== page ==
towards an ecology of media ecology
an introduction to the .x-med-a. magazine by matthew fuller
Should any society that can’t deal with the waste it produces be allowed, allow itself, to produce anything new? Why should we be celebrating the creative use of computers, electronics, media systems, when they are simply plastic wrapped condensations of heavy metals and other poisons? Can we imagine a technology that is able to disentangle itself from technocracy, the idea that all the world’s problems can be solved by the application of a narrow band of productised science?
These are not questions that this book is set up to answer, but I daresay that they lie in the backs of the minds of many of its contributors. If we work with media and technology in the present day, how can we understand and reformulate what we do in terms of the crucial realisation that the planet we inhabit is undergoing a catastrophe in which technology is both deeply implicated (the internal combustion engine, powered flight) and never more required (atmospheric monitoring and computer simulation of climate and ecologies).(1) In this introduction, what I propose to do is to firstly take some of the contents of this book as a way of pointing towards ways of differentiating technology and allowing its capacities and tendencies to become more fully palpable in specific instances. Secondly - taking off from this amazing collection of accounts, think about the politics and aesthetics of the kinds of practices (workshops, interventions, movement, programming) included in the book - this article aims to trace some ways of working that might be useful.
From accounts such as those of James Lovelock, (2) Lester Brown (3) and Jared Diamond (4), however circumspect one has to be about their partiality, it seems odds on that within the timeframe of a few lifespans, enlightened, technological, market-happy human society is plunging itself towards a massive planetary trauma. In its pathological stupidity it seems it has no intention of at least making some partial attempt at avoiding taking more worthy specimens of life with it. Nematode worms and dust mites will go along with Las Vegas and the Vatican. Capitalism is a suicide pact we never asked to join, one which must be reneged from.
Even if such a planetary mortification, the extreme future of Earth as a burning Martian desert, used as a figure by James Lovelock, does not occur, it is there as an attractor, a virtuality embedded in a potential future which we draw now nearer, now further away from. Under the force of this attractor, capitalism is cannibalism feeding back from such a future. Organised scarcity is organised as an anticipation of the time when, tasting passably better than the tyres from rotten cars, all that will be available to eat is the meat from each others’ bones. Against the ecological collapse being brought about by an economic system that will itself collapse if it cannot stop expanding, there are a myriad attempts at change.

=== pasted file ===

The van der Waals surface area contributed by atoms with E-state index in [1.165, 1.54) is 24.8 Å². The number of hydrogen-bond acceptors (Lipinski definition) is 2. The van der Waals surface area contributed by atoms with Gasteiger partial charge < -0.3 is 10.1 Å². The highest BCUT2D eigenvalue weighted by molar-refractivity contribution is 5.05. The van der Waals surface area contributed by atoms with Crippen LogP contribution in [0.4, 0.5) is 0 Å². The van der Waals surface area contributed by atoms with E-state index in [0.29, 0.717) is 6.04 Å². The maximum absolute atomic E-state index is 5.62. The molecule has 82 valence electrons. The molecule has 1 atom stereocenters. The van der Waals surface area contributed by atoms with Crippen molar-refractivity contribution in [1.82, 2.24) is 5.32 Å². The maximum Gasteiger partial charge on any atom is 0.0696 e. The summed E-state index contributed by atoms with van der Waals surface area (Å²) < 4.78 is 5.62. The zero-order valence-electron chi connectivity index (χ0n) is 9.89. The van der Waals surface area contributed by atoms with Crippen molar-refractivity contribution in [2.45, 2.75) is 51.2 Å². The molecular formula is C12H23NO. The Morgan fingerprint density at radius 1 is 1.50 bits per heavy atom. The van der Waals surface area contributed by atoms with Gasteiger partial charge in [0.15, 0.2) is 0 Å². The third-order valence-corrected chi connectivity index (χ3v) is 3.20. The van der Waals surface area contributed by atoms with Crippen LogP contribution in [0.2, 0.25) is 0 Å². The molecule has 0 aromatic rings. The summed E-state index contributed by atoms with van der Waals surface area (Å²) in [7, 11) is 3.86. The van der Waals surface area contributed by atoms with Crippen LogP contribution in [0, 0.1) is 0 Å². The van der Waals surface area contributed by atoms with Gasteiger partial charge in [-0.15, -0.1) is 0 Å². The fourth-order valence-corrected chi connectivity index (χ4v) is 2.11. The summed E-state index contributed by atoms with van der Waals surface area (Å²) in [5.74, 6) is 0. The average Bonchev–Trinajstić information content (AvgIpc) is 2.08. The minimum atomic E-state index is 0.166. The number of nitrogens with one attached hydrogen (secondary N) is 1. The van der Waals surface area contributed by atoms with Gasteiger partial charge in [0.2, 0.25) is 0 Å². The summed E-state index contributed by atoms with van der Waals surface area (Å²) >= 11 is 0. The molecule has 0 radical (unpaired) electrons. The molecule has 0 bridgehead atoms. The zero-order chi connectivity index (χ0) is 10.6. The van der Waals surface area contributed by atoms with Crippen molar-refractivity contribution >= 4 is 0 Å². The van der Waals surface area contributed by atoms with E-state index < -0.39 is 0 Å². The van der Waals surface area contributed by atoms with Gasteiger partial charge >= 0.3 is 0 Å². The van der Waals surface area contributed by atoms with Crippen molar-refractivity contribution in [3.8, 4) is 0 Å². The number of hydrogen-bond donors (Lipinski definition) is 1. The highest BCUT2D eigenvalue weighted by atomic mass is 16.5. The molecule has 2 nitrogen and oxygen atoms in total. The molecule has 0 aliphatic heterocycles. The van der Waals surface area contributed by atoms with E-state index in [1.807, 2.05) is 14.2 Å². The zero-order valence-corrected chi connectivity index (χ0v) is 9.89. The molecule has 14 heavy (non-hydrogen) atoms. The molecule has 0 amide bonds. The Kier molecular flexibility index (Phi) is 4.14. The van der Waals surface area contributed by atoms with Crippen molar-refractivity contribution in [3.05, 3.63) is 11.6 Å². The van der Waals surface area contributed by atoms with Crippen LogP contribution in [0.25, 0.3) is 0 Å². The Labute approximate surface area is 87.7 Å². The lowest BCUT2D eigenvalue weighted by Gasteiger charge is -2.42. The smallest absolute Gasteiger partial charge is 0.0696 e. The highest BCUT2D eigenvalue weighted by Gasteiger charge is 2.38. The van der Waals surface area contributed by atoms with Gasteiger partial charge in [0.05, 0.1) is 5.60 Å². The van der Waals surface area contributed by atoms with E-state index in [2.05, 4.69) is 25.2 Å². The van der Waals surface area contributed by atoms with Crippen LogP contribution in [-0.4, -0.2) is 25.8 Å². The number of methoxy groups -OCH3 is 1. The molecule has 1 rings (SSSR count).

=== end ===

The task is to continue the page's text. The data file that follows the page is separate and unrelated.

Amongst these is the question of technology. Technology is the absolute narcissism of the image of control and it is the shrapnel launched by the explosion of a social and ecological reality that is out of control. Equally, technology is anything produced by humans and other primates, several birds, termites spiders and other organisms that allows them to trick themselves into associations with other entities, associations that make them more than just wildly spinning atoms: a held leaf that catches rain, an ear trumpet, a dog lead (5), nerve gas and medicine. Technology and capitalism are not mutually symmetric. Whilst they may have co-evolved, the one does not necessarily imply the other. One may have grown so much inside the other that it cannot continue to exist without a vampiric life support system. In such cases it should be ditched, dismantled.
A sage involvement with technology would aim at moving in two directions. The first would be to disentangle skills, materials, devices, ways of knowing and making from the ways they might imply a reliance upon and an inevitability of the planetary suicide pact. The parallel approach would be to work out the means by which, firstly, technologies, and by this I also inherently mean those of media, can be developed in tandem with forms of life which supplement and enhance the earth’s ability to self-organise in ways that allow continued and delightful human existence as part of this planet; and which secondly, allows us to find ways of testing existing technologies against such a criteria, finding ways of conjoing and working them against such a requirement.